Playing Ice Hockey as You Age- 55+

My husband started skating at the age of 3, hockey at 4, and has continued to playing recreational hockey throughout his life. A few years ago he joined a 55+ league (55-81 yrs of age) and still plays twice a week. The hockey skills that he learned at a younger age have served him and his teammates well. Many players on the 55+ team share the same love for hockey as he does. Watching these gentlemen was positively surprising.  As an observer, I have never played hockey in my life, but this was a pleasant eye-opener for me.  My passions were activities such as, dance, volleyball and sprinting in track & field. No-one ‘took me out’ or body checked me. I frequently tell my husband that I couldn’t even imagine that happening. Body checking in the 55+ league doesn’t happen in this league. It’s quite the opposite. When a player falls, the teams stop, pays attention, and tends to the player.

These gentlemen on the team are there for a workout, to socialize, have fun, exercise, have a beer ‘just because’ they can and think about their youth. I quickly noticed the fluidity, strategy, and precision in their game versus my children. Sure they were huffing and puffing, but at the same time there was a lot of accuracy and much thought and game plan. This lead me to think of muscle memory, “a form of procedural memory that involves consolidating a specific motor task into memory through repetition”.  When a movement is repeated over time, the brain creates a long-term muscle memory and neural connections for that task, eventually allowing it to be performed with little to no conscious effort”.

Similar to other team sports, playing ice hockey requires coordination, strength, flexibility, balance, quick reflexes, agility, attention and focus. Studies have shown that these skills are critical in maintaining and expanding one’s health span.

Coordination is the ability to use different parts of the body together smoothly and efficiently. This includes stability, spatial orientation, hand-eye coordination and reaction times.

Stability– the ability to return to a desired position while maintaining balance.  This is especially noticeable in the goalies.

Spatial orientation– knowing where your teammates and opposing players are (while keeping an eye on the puck) on the ice is critical for advancing a play.  Furthermore, the players need to evaluate the current positioning of all players while anticipating where the play will go in the next few seconds while continuing play.

Hand-Eye Coordination– the ability to perform activities that require the simultaneous use of our hands and eyes. This increases stick handling, passing, receiving and allowing for execution of necessary skills simultaneously.

Reaction time– is the time it takes for you to respond to a stimulus and make the correct decision (processing speed) in response to that stimuli. Do I pass, or do I skate with the puck?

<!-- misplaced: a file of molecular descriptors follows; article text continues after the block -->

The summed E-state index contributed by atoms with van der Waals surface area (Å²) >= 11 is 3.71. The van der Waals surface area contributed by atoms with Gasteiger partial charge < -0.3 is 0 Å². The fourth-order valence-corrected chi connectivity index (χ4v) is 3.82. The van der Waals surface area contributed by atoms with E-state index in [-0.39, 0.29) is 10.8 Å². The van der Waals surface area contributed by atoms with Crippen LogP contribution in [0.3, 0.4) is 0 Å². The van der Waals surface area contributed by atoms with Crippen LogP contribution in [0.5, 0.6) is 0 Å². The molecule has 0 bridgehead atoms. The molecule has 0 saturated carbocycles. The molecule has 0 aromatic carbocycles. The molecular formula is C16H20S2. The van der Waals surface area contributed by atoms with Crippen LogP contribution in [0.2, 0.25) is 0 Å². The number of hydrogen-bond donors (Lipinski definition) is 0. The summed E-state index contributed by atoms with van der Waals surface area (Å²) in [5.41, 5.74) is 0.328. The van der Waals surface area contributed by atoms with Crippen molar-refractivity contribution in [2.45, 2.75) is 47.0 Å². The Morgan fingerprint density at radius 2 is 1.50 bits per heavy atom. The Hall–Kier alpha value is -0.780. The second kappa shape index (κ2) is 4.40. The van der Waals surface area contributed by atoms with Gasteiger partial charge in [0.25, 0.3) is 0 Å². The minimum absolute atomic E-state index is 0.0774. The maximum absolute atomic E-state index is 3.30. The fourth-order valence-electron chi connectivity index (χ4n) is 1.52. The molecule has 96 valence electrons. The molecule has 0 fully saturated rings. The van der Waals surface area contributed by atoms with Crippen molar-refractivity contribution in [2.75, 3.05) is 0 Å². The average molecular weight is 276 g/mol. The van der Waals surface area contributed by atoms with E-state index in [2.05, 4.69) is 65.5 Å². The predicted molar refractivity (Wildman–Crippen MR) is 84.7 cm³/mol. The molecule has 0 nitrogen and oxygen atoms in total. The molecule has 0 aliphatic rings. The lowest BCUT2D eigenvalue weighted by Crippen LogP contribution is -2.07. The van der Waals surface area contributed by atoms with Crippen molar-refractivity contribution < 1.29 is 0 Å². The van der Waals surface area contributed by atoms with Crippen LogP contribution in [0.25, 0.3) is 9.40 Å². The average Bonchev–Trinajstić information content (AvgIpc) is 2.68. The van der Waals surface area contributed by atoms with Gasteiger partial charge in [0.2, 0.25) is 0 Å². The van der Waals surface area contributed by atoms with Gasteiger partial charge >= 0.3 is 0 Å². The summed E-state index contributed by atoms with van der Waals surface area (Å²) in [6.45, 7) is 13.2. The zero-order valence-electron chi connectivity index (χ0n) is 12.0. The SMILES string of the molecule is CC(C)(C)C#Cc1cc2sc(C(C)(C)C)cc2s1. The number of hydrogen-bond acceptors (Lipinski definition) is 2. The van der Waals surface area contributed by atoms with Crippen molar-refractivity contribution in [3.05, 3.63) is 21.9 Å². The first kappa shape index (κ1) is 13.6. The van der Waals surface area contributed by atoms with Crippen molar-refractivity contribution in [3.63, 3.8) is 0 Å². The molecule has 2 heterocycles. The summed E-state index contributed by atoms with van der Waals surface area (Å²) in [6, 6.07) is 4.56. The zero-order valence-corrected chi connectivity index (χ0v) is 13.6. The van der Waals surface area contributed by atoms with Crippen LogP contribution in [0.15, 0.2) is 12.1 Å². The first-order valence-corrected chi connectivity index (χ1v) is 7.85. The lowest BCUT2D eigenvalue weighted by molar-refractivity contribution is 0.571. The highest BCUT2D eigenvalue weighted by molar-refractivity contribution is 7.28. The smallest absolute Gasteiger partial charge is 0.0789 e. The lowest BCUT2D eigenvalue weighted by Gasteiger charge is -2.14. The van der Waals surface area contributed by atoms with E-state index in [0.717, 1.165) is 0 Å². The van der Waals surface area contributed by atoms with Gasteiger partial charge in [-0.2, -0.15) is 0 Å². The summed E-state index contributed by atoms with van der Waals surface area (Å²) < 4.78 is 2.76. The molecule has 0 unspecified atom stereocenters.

Strength– resisting or imposing a force. Strength is required in every battle for the puck along the boards, in every stride while skating, in every change of direction on the ice, and in every shot.

Flexibility– has a direct correlation to mobility, which is needed for speed, to prevent injury, and giving a goalie the ability to flail his limbs in the direction of the shooting puck. Pre-game stretches will allow your body to become more flexible, making it easier for you to move quickly at a fast pace, and reducing injuries.  Goalies need to contort their bodies in response to the bouncing puck and the chaos in the crease.

Reflexes– an action that your body does in response to something — without you even having to think about it. Allowing your body to react in ways that help you to be safe, to stand upright, and to be active.  Goalies need to react to pucks exceeding 100 km/hour.

Agility– to perform the required tasks in a coordinated fashion quickly and easily.  Goalies need to drop to the ice to stop a puck and then jump back to their skates to for a rebound.

Sprinting– can increase muscle mass, bone density, and is good for cardiovascular health. Sprinting can also improve body composition, the ratio-of fat to muscle burning muscle while increasing overall endurance.

Movement- as we age is beneficial for both physical and mental health. Movement has shown to improve feelings of wellbeing, reduce stress and decrease proinflammatory cytokines, proteins that function as chemical messengers in your immune system.

Maintaining focus, attention, and memory is important for performance on the ice. These skills play a vital role in decision-making, reaction time, and overall performance.

There are so many great reasons and many health benefits in continuing to play hockey and staying physically active as you age. Increasing your wellbeing, recovering from illness more quickly, reducing the risk of getting chronic disease, and preventing falls are just some of the many benefits.

It’s never too late to re-introduce an activity that you enjoyed in childhood. Give it a try. You may just be surprised how you remember certain motor skills and perform them without conscious effort. Not only is it fun, but it’s also good for you! Movement is medicine.

Eat Well- Stay Active-Create Balance